I recently heard a very interesting lecture at the hospital where I work presented by Dr. Ryan Nash on "The Temptation of Spiritual Medicine: An Argument for Informed Respect.” He addressed the role of spirituality in medical care from a number of vantage points. He made it clear that any spiritual care should be based upon the patient’s own values. One should also not expect the patient’s ethic to always be in line with standard medical practice. An example he gave was the efforts by medicine to make care as pain-free as possible. Most would probably agree, but a Buddhist patient who is hospitalized, even with a terminal condition, may not wish sedation and narcotic to numb him, thereby removing him from being able to be present to experience the last stage of life.
Dr. Nash also pointed out that people may live by different ethics and values. In referencing Herve’ Juvin’s book The Coming of the Body, he made note of what Juvin calls a post-modern culture which holds a tripartite ethic of “health, safety, and pleasure.” This in contrast to the humanist ethic of “liberty, equality, and fraternity.” Juvin claims that we humans are not the same as we were 100 years ago, as evidenced by a narcissistic era in which the body is sacrosanct.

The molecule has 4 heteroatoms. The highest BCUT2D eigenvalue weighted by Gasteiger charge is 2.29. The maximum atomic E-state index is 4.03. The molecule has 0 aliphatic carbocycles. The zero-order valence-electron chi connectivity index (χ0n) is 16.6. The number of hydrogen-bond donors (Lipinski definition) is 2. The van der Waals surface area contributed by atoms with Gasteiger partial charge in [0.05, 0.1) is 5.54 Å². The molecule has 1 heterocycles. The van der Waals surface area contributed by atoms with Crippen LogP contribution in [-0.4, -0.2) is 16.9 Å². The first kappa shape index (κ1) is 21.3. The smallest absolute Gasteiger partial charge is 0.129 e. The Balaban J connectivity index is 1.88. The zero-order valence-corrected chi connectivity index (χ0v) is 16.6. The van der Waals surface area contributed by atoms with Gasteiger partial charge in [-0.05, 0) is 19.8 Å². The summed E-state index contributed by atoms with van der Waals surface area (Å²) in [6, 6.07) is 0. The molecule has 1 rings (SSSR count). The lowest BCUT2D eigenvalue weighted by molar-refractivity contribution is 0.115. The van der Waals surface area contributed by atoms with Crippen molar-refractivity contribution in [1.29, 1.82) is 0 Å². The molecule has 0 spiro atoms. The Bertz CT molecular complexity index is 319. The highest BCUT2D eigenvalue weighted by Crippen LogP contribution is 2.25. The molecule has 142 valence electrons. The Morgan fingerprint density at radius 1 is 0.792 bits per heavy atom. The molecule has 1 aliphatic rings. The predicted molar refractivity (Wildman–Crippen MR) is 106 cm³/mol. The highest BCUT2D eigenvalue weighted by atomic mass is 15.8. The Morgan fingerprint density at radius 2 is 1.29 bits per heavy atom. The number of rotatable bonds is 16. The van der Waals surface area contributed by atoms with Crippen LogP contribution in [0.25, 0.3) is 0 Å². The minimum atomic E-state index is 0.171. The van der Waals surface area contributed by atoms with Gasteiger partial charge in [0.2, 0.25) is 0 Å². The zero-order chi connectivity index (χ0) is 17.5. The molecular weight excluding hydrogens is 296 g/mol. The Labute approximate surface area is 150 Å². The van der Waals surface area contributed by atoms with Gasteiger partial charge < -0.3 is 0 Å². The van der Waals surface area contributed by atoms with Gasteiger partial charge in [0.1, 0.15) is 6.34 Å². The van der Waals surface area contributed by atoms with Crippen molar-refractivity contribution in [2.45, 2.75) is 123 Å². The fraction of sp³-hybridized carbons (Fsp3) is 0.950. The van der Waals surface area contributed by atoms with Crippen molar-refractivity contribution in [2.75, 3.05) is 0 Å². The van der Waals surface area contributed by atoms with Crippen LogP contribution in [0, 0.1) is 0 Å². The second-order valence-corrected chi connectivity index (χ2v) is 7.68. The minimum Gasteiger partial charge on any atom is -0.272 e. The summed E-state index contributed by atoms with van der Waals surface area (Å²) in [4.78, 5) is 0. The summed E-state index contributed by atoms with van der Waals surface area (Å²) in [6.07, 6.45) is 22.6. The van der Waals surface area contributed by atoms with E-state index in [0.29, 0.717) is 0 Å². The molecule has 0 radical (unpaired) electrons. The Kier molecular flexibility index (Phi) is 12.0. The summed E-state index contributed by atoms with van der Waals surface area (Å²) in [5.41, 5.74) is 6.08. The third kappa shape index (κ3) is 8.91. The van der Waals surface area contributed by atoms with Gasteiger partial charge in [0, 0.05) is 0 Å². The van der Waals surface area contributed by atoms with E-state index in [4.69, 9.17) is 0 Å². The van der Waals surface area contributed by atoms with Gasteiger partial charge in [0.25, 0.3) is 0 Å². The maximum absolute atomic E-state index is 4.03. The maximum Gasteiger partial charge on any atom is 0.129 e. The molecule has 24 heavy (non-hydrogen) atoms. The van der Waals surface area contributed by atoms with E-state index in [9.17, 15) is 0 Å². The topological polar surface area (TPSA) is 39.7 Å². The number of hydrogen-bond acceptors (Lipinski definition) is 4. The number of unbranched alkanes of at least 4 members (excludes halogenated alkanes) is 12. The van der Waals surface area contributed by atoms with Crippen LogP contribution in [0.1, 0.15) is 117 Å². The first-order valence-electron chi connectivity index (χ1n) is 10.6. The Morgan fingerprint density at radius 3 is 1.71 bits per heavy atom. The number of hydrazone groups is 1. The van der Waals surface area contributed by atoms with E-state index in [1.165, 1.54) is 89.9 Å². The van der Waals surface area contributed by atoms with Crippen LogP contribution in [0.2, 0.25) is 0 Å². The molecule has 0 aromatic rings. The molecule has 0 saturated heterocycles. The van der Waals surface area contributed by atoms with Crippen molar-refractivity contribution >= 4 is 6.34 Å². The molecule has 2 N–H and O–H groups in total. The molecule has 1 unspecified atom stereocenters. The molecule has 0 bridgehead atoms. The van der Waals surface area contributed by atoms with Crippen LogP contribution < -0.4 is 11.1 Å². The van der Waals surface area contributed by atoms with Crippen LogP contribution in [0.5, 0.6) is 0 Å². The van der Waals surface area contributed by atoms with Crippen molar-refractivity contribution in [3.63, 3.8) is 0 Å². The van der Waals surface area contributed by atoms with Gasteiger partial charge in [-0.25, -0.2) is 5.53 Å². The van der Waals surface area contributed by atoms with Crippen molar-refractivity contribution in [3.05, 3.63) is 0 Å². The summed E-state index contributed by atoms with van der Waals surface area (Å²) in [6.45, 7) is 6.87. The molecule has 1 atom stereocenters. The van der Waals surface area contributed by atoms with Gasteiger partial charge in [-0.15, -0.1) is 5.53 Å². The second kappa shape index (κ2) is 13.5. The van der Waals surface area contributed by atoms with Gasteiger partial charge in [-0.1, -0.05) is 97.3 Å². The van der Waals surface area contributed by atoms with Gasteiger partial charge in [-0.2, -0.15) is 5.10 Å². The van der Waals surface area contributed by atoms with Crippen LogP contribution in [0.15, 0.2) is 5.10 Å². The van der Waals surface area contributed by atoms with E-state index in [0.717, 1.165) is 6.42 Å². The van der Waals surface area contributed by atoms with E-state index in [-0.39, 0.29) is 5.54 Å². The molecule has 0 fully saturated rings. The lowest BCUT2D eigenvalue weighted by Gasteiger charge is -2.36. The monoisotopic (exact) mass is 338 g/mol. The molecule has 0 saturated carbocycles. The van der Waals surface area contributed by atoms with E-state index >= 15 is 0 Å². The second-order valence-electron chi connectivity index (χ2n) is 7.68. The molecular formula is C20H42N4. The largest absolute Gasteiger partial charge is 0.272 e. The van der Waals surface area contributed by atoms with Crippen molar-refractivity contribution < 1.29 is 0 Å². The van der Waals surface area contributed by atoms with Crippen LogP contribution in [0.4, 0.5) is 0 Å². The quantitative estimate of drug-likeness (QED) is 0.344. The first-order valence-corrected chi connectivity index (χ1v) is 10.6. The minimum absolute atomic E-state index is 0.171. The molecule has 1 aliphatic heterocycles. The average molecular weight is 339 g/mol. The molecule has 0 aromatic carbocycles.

Which is the higher ethic for you? I find the rallying cry of "liberty, equality, and fraternity" to be a much nobler cause, but Juvin raises an important question (as does Dr. Nash). When we look at healthcare today, by and large, people seem to be demanding health and safety, and most of us want to avoid any pain that would rob us of pleasure.
Of course, “liberty, equality, and fraternity” was the ideal for our founding fathers in the forging of a new nation of democracy in America. In a later conversation with Dr. Nash, he pointed out that even then, there was debate over who was to be included in “fraternity,” and that “equality” did not mean “egalitarian” as we usually understand the word today. Still, the ideals of “health, safety, and pleasure” were far from anything on the minds of our ancestors as a new nation was being forged.
It was fascinating food for thought for me. I agree that as healthcare providers, we must take the patient’s values into consideration in any care, medical or spiritual, that is provided. We should also be vigilant that we not assume that the values we hold are necessarily the same ones our patient holds.